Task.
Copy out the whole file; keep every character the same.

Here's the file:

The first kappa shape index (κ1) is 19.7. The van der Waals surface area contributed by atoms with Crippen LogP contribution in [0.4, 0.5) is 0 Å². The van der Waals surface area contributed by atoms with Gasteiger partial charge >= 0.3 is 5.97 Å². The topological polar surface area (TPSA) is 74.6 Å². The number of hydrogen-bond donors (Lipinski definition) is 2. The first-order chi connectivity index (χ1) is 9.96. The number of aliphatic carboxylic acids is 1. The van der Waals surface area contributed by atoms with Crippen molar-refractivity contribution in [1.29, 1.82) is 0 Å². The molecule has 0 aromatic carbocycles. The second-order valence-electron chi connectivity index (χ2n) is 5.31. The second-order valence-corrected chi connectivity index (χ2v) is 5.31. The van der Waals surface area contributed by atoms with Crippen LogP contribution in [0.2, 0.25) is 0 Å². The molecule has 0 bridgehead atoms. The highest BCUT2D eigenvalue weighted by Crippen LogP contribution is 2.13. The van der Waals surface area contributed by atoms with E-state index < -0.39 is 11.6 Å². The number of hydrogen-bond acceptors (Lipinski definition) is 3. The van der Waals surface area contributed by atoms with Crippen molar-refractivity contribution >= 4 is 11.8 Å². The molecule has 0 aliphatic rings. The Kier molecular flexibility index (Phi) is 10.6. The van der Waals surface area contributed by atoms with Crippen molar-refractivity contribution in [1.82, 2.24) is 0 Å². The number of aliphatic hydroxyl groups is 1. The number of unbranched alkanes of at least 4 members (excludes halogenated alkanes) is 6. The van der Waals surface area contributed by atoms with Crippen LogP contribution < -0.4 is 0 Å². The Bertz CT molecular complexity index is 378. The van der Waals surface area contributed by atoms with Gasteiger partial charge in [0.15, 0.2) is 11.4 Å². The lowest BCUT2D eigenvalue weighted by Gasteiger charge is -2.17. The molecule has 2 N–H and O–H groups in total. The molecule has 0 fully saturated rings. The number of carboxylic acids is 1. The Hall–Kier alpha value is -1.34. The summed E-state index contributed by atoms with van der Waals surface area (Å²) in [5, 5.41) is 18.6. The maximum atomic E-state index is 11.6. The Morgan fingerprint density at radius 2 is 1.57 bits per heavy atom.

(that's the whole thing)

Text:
The first kappa shape index (κ1) is 19.7. The van der Waals surface area contributed by atoms with Crippen LogP contribution in [0.4, 0.5) is 0 Å². The van der Waals surface area contributed by atoms with Gasteiger partial charge >= 0.3 is 5.97 Å². The topological polar surface area (TPSA) is 74.6 Å². The number of hydrogen-bond donors (Lipinski definition) is 2. The first-order chi connectivity index (χ1) is 9.96. The number of aliphatic carboxylic acids is 1. The van der Waals surface area contributed by atoms with Crippen molar-refractivity contribution in [1.29, 1.82) is 0 Å². The molecule has 0 aromatic carbocycles. The second-order valence-electron chi connectivity index (χ2n) is 5.31. The second-order valence-corrected chi connectivity index (χ2v) is 5.31. The van der Waals surface area contributed by atoms with Crippen LogP contribution in [0.2, 0.25) is 0 Å². The molecule has 0 bridgehead atoms. The highest BCUT2D eigenvalue weighted by Crippen LogP contribution is 2.13. The van der Waals surface area contributed by atoms with E-state index < -0.39 is 11.6 Å². The number of hydrogen-bond acceptors (Lipinski definition) is 3. The van der Waals surface area contributed by atoms with Crippen molar-refractivity contribution >= 4 is 11.8 Å². The molecule has 0 aliphatic rings. The Kier molecular flexibility index (Phi) is 10.6. The van der Waals surface area contributed by atoms with Crippen molar-refractivity contribution in [1.82, 2.24) is 0 Å². The number of aliphatic hydroxyl groups is 1. The number of unbranched alkanes of at least 4 members (excludes halogenated alkanes) is 6. The van der Waals surface area contributed by atoms with Crippen LogP contribution < -0.4 is 0 Å². The Bertz CT molecular complexity index is 378. The van der Waals surface area contributed by atoms with Gasteiger partial charge in [0.15, 0.2) is 11.4 Å². The lowest BCUT2D eigenvalue weighted by Gasteiger charge is -2.17. The molecule has 2 N–H and O–H groups in total. The molecule has 0 fully saturated rings. The number of carboxylic acids is 1. The Hall–Kier alpha value is -1.34. The summed E-state index contributed by atoms with van der Waals surface area (Å²) in [5, 5.41) is 18.6. The maximum atomic E-state index is 11.6. The Morgan fingerprint density at radius 2 is 1.57 bits per heavy atom.